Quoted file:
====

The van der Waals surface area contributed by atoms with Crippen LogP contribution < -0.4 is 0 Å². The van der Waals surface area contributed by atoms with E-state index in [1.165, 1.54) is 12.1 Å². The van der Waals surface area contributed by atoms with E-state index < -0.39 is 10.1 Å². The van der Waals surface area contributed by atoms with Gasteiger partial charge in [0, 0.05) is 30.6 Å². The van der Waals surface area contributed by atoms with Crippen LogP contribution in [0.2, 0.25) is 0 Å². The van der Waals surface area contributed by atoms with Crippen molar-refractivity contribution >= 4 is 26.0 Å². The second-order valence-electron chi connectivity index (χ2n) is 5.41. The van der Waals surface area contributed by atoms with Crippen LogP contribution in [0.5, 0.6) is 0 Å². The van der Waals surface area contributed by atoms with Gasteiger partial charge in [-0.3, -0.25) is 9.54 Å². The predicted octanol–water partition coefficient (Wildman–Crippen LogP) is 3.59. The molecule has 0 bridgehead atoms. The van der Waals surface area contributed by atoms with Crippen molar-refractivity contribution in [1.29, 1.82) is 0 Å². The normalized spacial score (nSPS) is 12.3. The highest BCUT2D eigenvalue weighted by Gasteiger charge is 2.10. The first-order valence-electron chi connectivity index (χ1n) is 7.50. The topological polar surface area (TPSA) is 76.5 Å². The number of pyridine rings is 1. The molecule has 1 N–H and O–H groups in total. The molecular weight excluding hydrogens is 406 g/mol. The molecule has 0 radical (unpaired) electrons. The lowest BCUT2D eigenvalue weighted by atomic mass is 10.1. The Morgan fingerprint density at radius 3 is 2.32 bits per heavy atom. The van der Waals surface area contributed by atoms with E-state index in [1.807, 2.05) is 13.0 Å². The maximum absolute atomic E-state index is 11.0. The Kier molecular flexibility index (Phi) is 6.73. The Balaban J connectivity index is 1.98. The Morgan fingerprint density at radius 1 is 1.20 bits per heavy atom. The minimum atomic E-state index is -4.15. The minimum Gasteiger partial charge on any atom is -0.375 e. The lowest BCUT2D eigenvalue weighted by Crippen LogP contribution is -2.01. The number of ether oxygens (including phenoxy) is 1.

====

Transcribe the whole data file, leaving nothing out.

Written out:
The van der Waals surface area contributed by atoms with Crippen LogP contribution < -0.4 is 0 Å². The van der Waals surface area contributed by atoms with E-state index in [1.165, 1.54) is 12.1 Å². The van der Waals surface area contributed by atoms with E-state index < -0.39 is 10.1 Å². The van der Waals surface area contributed by atoms with Gasteiger partial charge in [0, 0.05) is 30.6 Å². The van der Waals surface area contributed by atoms with Crippen LogP contribution in [0.2, 0.25) is 0 Å². The van der Waals surface area contributed by atoms with Crippen molar-refractivity contribution >= 4 is 26.0 Å². The second-order valence-electron chi connectivity index (χ2n) is 5.41. The van der Waals surface area contributed by atoms with Crippen LogP contribution in [0.5, 0.6) is 0 Å². The van der Waals surface area contributed by atoms with Gasteiger partial charge in [-0.3, -0.25) is 9.54 Å². The predicted octanol–water partition coefficient (Wildman–Crippen LogP) is 3.59. The molecule has 0 bridgehead atoms. The van der Waals surface area contributed by atoms with Crippen molar-refractivity contribution in [1.29, 1.82) is 0 Å². The normalized spacial score (nSPS) is 12.3. The highest BCUT2D eigenvalue weighted by Gasteiger charge is 2.10. The first-order valence-electron chi connectivity index (χ1n) is 7.50. The topological polar surface area (TPSA) is 76.5 Å². The number of pyridine rings is 1. The molecule has 1 N–H and O–H groups in total. The molecular weight excluding hydrogens is 406 g/mol. The molecule has 0 radical (unpaired) electrons. The lowest BCUT2D eigenvalue weighted by atomic mass is 10.1. The Morgan fingerprint density at radius 3 is 2.32 bits per heavy atom. The van der Waals surface area contributed by atoms with E-state index in [1.807, 2.05) is 13.0 Å². The maximum absolute atomic E-state index is 11.0. The Kier molecular flexibility index (Phi) is 6.73. The Balaban J connectivity index is 1.98. The Morgan fingerprint density at radius 1 is 1.20 bits per heavy atom. The minimum atomic E-state index is -4.15. The minimum Gasteiger partial charge on any atom is -0.375 e. The lowest BCUT2D eigenvalue weighted by Crippen LogP contribution is -2.01. The number of ether oxygens (including phenoxy) is 1.